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The Ninth Circuit’s decision in Perrin Bernard Supowitz, LLC v. Morales continues to highlight the high bar necessary for a motion for preliminary injunction, the evidence required to establish irreparable harm, and the limited “abuse of discretion” standard that may be applied during any appeal.  Case No. 23-55189, 2023 WL 1415572 (9th Cir. Feb. 5,

Use of an algorithm disclosed in a textbook in a different field may warrant trade secret protection according to a recent Federal Circuit decision in Masimo Corp. v. True Wearables, Inc., No. 2021-2146, 2022 WL 205485 (Fed. Cir. Jan. 24, 2022). In this case, the Federal Circuit upheld a preliminary injunction to prevent an optimization algorithm from being released even though the defendants presented that the equivalent of the algorithm had been published in a conference paper cited more than 1,200 times and in statistic textbooks since 1960s.

Masimo and Cercacor filed a suit against True Wearables and Dr. Lamego and requested for a preliminary injunction to prevent the plaintiff’s trade secret from being released to the public. The purported trade secret is an optimization algorithm used by the plaintiff on medical devices for measuring blood characteristics. Dr. Lamego is a former employee of Cercacor, who developed the purported trade secret for Cercacor and left Cercacor to found True Wearables (TW). Masimo’s preliminary injunction requested to bar TW’s patent application, which bears Masimo’s trade secret of the optimization algorithm as alleged by Masimo, from issuing.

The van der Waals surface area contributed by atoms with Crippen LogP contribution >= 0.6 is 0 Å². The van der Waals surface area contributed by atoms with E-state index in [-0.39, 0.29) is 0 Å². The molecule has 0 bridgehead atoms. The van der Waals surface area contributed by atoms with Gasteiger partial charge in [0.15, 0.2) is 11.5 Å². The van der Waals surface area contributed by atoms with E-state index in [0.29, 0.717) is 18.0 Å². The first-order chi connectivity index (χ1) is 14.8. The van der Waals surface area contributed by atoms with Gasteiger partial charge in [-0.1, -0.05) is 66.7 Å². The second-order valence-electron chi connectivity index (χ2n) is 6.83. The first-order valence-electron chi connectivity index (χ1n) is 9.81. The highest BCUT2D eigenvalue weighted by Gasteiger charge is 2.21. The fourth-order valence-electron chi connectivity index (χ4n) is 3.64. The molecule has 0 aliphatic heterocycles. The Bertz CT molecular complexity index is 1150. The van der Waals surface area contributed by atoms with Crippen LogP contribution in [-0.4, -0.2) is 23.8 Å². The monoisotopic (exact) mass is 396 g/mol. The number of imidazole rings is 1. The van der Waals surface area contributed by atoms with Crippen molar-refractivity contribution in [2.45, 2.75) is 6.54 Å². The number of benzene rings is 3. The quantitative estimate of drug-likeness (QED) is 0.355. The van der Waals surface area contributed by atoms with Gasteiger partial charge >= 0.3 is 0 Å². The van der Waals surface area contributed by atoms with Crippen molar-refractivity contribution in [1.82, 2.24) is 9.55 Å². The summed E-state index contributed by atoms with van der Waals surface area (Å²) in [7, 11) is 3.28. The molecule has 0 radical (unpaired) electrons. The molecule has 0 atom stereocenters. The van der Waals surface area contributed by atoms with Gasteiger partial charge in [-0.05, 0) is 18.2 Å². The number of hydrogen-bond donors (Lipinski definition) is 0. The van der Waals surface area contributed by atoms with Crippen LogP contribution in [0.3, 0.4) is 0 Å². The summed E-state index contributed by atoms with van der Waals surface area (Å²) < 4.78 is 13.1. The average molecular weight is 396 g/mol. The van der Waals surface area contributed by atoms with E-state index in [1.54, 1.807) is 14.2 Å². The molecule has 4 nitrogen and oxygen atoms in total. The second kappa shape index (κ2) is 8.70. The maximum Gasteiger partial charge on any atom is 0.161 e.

Continue Reading Trade Secrets Not So Secret: Conventional Technique, New Application

A recent case from the Sixth Circuit, addressing a source code agreement, highlights the importance of carefully specifying what happens to source code (and the trade secrets therein) after breach of the agreement.  In Epazz, Inc. v. National Quality Assurance USA, Inc.,[1] the Sixth Circuit affirmed the district court’s decision that a software licensee did not misappropriate a trade secret of the licensor when the licensee acquired the source code from an escrow agent, because the plain terms of the license agreement between the two authorized the release if the licensor breached. Further, the licensee did not commit misappropriation by hiring another provider to maintain and further develop the source code, where the license provided “the right . . . to use the . . . Material” upon breach of the agreement.
Continue Reading Untangling a Messy Dispute: No Misappropriation for Trade Secret Use Authorized by Agreement